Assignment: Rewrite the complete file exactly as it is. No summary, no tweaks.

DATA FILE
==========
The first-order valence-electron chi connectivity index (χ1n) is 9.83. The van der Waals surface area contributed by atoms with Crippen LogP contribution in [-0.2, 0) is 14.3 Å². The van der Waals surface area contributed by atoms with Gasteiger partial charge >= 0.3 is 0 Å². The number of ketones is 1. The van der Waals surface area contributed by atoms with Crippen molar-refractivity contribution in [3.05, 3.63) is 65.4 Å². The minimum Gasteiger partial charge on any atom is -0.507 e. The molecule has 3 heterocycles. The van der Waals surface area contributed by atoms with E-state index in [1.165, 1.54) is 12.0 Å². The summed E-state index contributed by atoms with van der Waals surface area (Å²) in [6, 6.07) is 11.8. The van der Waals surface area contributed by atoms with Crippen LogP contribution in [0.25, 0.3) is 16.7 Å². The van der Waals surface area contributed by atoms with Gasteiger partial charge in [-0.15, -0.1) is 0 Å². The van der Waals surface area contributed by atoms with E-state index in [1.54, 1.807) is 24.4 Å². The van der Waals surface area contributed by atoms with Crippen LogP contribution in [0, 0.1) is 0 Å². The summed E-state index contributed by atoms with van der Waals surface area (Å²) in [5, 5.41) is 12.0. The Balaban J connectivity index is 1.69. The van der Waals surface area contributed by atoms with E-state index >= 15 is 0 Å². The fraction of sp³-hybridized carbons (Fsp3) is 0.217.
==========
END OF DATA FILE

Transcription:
The first-order valence-electron chi connectivity index (χ1n) is 9.83. The van der Waals surface area contributed by atoms with Crippen LogP contribution in [-0.2, 0) is 14.3 Å². The van der Waals surface area contributed by atoms with Gasteiger partial charge >= 0.3 is 0 Å². The number of ketones is 1. The van der Waals surface area contributed by atoms with Crippen molar-refractivity contribution in [3.05, 3.63) is 65.4 Å². The minimum Gasteiger partial charge on any atom is -0.507 e. The molecule has 3 heterocycles. The van der Waals surface area contributed by atoms with E-state index in [1.165, 1.54) is 12.0 Å². The summed E-state index contributed by atoms with van der Waals surface area (Å²) in [6, 6.07) is 11.8. The van der Waals surface area contributed by atoms with Crippen LogP contribution in [0.25, 0.3) is 16.7 Å². The van der Waals surface area contributed by atoms with Gasteiger partial charge in [-0.15, -0.1) is 0 Å². The van der Waals surface area contributed by atoms with E-state index in [1.54, 1.807) is 24.4 Å². The van der Waals surface area contributed by atoms with Crippen LogP contribution in [0, 0.1) is 0 Å². The summed E-state index contributed by atoms with van der Waals surface area (Å²) in [5, 5.41) is 12.0. The Balaban J connectivity index is 1.69. The van der Waals surface area contributed by atoms with E-state index >= 15 is 0 Å². The fraction of sp³-hybridized carbons (Fsp3) is 0.217.